The Canadian and Australian implementations were challenging and led to a decrease in productivity within the reimbursement system (5). Such experiences, in conjunction with the sheer size and complexity of the U.S. system, provide the foundation to predict an impending disaster with ICD-10 implementation. However, these experiences, partly due to physician fear of losing compensation, do not necessarily mean that the United States will share the same fate. The United States has a preexisting infrastructure for training clinicians and coders to learn the new codes. Information systems are far more advanced than they were in years past and will also assist in making a system conversion easier. The experience in incentivizing clinicians with meaningful use programs, a program that rewards clinicians for a certain amount of activity utilizing electronic health records, provides good lessons for the implementation of this transition as well. If the United States waits until ICD-11 becomes available to implement or simply fails to implement ICD-10, we will lag behind other advanced nations in creating and utilizing quality health data to improve patient outcomes. As data can be shared internationally on health outcomes, United States researchers would be unable to compare data with others around the world to better understand population health strategies. (6)
There is little doubt that the ICD-10 conversion will be complex and in many ways costly. (7) However, healthcare reform has already set a new course for our system. Without the ability to accurately measure and define outcomes of care, we are unlikely to know whether these new changes are moving us in the right direction. Healthcare databases, cloud computing, and the ability to process large data will now allow us to take advantage of a more refined coding and documentation system to understand the impact of healthcare reform and for better planning of future service needs.
A the transition to ICD-10 approaches, there are several key items that to be considered (8)
1) ICD-10 is necessary! ICD-9 is outdated (> 30 years old) and produces limited data on medical conditions and procedures as well as limits the number of new codes that can be created as new medical technologies keep rolling out. And waiting to ICD-11 in 2017 would be like skipping steps.
2) ICD-10 coding is logical and must not be looked at in isolation as a payment system; rather it is part of the way that our system will achieve success in context of overall health care reform.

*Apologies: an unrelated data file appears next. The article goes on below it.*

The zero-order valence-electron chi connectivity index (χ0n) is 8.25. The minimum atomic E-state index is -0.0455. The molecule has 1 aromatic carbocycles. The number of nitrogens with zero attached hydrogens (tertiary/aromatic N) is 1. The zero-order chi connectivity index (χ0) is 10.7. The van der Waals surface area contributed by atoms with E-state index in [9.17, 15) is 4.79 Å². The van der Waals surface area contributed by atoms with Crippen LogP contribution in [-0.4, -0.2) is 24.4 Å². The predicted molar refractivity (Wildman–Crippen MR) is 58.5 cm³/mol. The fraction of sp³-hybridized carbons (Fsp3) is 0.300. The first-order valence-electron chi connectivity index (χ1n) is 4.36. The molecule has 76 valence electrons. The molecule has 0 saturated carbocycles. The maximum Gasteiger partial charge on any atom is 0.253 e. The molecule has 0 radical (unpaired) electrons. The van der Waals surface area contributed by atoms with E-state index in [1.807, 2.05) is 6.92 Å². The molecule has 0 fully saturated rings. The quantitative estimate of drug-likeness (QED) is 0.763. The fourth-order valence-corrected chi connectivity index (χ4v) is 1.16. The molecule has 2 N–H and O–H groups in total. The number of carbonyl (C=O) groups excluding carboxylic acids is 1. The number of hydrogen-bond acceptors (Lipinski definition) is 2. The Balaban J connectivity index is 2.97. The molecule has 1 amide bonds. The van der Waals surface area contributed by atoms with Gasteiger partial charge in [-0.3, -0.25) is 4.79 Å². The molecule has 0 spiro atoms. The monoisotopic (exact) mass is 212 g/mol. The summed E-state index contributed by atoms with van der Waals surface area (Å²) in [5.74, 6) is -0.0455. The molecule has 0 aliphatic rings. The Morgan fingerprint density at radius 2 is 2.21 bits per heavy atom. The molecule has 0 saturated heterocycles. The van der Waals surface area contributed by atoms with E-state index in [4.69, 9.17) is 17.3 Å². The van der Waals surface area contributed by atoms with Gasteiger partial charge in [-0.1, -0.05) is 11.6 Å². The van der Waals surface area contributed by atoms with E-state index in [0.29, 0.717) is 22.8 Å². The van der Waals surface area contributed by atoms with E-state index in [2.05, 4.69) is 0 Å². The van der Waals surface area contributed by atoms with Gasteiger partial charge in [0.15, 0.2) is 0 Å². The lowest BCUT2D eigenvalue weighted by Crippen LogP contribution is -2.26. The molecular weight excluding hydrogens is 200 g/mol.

3) ICD-10 is a not optional. Providers who refuse to comply with ICD-10 coding will not get reimbursed for their services, which could result in patients being obligated to pay for the service.
4) There is no grace period. For a provider to get reimbursed for their medical services provided, he/she must use ICD-9 codes until September 30, 2015 and ICD-10 codes on October 1st 2015.
5) CPT Codes are not changing. The main difference is that ICD codes are used for documenting and diagnosing patients while CPT codes, administered by the American Medical Association, dictate payment.
The US healthcare system is advancing to the next stages of health reform and shifting the focus from episodic care to the management of chronic conditions and the prevention of disease. In order for the US system to evolve in a quality manner, it is essential that we move to an ICD-10 system. Documentation of what we do as a system is vital to being able to understand the linkages between resources and outcomes of care. Clinicians need to begin documenting patients’ needs in a more specified manner. It is difficult to improve what you cannot measure and as such our system needs to invest in improved documentation and measures. At the same time, we are seeing unprecedented structural changes in our system as well as advancement in technology. Progress on all of these fronts can make the most significant strides in advancing medical care the United States. (9)
*At the time that this was written, the US Senate passed the Doc Fix Bill, which delayed ICD-10 another year until 2015. (10) Even now, waiting until 2017 to implement to 2017 is unfeasible since ICD-11 will build off of ICD-10. Yet, it is quite plausible that the United States will not be ready for implementation of ICD-11 in 2017.
Daniel B. Shulkin is a Masters of Public Administration candidate in Health Policy & Management at the Wagner School for Public Service of New York University. He is also a Fellow for Health Economics, Finance, and Outcomes Measurement at the Greater New York Hospital Association.